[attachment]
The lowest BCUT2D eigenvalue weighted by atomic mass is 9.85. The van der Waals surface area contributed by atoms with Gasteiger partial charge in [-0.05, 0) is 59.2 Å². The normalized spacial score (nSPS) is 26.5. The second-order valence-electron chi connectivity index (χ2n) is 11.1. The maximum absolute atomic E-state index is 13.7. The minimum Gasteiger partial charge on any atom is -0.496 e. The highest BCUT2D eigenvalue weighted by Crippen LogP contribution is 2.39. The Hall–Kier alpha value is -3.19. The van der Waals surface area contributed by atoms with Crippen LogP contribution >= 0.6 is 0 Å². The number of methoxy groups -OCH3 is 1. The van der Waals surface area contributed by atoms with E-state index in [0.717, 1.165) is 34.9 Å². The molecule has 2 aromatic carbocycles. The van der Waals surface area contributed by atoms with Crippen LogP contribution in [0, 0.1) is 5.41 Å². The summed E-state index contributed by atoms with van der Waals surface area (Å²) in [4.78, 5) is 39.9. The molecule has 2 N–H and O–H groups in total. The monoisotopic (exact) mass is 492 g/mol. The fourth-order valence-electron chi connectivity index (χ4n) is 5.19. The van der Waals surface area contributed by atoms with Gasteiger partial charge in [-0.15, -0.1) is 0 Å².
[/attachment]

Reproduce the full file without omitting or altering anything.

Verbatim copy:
The lowest BCUT2D eigenvalue weighted by atomic mass is 9.85. The van der Waals surface area contributed by atoms with Gasteiger partial charge in [-0.05, 0) is 59.2 Å². The normalized spacial score (nSPS) is 26.5. The second-order valence-electron chi connectivity index (χ2n) is 11.1. The maximum absolute atomic E-state index is 13.7. The minimum Gasteiger partial charge on any atom is -0.496 e. The highest BCUT2D eigenvalue weighted by Crippen LogP contribution is 2.39. The Hall–Kier alpha value is -3.19. The van der Waals surface area contributed by atoms with Crippen LogP contribution >= 0.6 is 0 Å². The number of methoxy groups -OCH3 is 1. The van der Waals surface area contributed by atoms with E-state index in [0.717, 1.165) is 34.9 Å². The molecule has 2 aromatic carbocycles. The van der Waals surface area contributed by atoms with Crippen LogP contribution in [0, 0.1) is 5.41 Å². The summed E-state index contributed by atoms with van der Waals surface area (Å²) in [4.78, 5) is 39.9. The molecule has 2 N–H and O–H groups in total. The monoisotopic (exact) mass is 492 g/mol. The fourth-order valence-electron chi connectivity index (χ4n) is 5.19. The van der Waals surface area contributed by atoms with Gasteiger partial charge in [-0.15, -0.1) is 0 Å².